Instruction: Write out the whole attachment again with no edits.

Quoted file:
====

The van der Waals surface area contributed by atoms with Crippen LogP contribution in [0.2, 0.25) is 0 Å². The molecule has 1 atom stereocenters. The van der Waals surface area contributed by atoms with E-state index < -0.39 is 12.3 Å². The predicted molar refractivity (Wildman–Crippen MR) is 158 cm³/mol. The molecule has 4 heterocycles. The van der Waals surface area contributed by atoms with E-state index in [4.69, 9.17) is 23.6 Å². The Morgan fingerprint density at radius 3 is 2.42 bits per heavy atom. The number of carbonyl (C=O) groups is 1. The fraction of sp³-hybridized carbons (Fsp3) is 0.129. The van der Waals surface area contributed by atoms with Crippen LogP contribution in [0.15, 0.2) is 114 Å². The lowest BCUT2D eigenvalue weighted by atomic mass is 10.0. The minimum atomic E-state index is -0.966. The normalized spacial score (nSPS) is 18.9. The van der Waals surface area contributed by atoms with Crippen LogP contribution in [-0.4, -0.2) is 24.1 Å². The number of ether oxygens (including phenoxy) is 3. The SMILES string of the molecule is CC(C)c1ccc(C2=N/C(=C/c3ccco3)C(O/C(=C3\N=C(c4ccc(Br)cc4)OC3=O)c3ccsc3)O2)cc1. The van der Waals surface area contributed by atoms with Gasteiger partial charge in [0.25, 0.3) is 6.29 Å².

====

The van der Waals surface area contributed by atoms with Crippen LogP contribution in [0.2, 0.25) is 0 Å². The molecule has 1 atom stereocenters. The van der Waals surface area contributed by atoms with E-state index < -0.39 is 12.3 Å². The predicted molar refractivity (Wildman–Crippen MR) is 158 cm³/mol. The molecule has 4 heterocycles. The van der Waals surface area contributed by atoms with E-state index in [4.69, 9.17) is 23.6 Å². The Morgan fingerprint density at radius 3 is 2.42 bits per heavy atom. The number of carbonyl (C=O) groups is 1. The fraction of sp³-hybridized carbons (Fsp3) is 0.129. The van der Waals surface area contributed by atoms with Crippen LogP contribution in [0.15, 0.2) is 114 Å². The lowest BCUT2D eigenvalue weighted by atomic mass is 10.0. The minimum atomic E-state index is -0.966. The normalized spacial score (nSPS) is 18.9. The van der Waals surface area contributed by atoms with Crippen LogP contribution in [-0.4, -0.2) is 24.1 Å². The number of ether oxygens (including phenoxy) is 3. The SMILES string of the molecule is CC(C)c1ccc(C2=N/C(=C/c3ccco3)C(O/C(=C3\N=C(c4ccc(Br)cc4)OC3=O)c3ccsc3)O2)cc1. The van der Waals surface area contributed by atoms with Gasteiger partial charge in [0.25, 0.3) is 6.29 Å².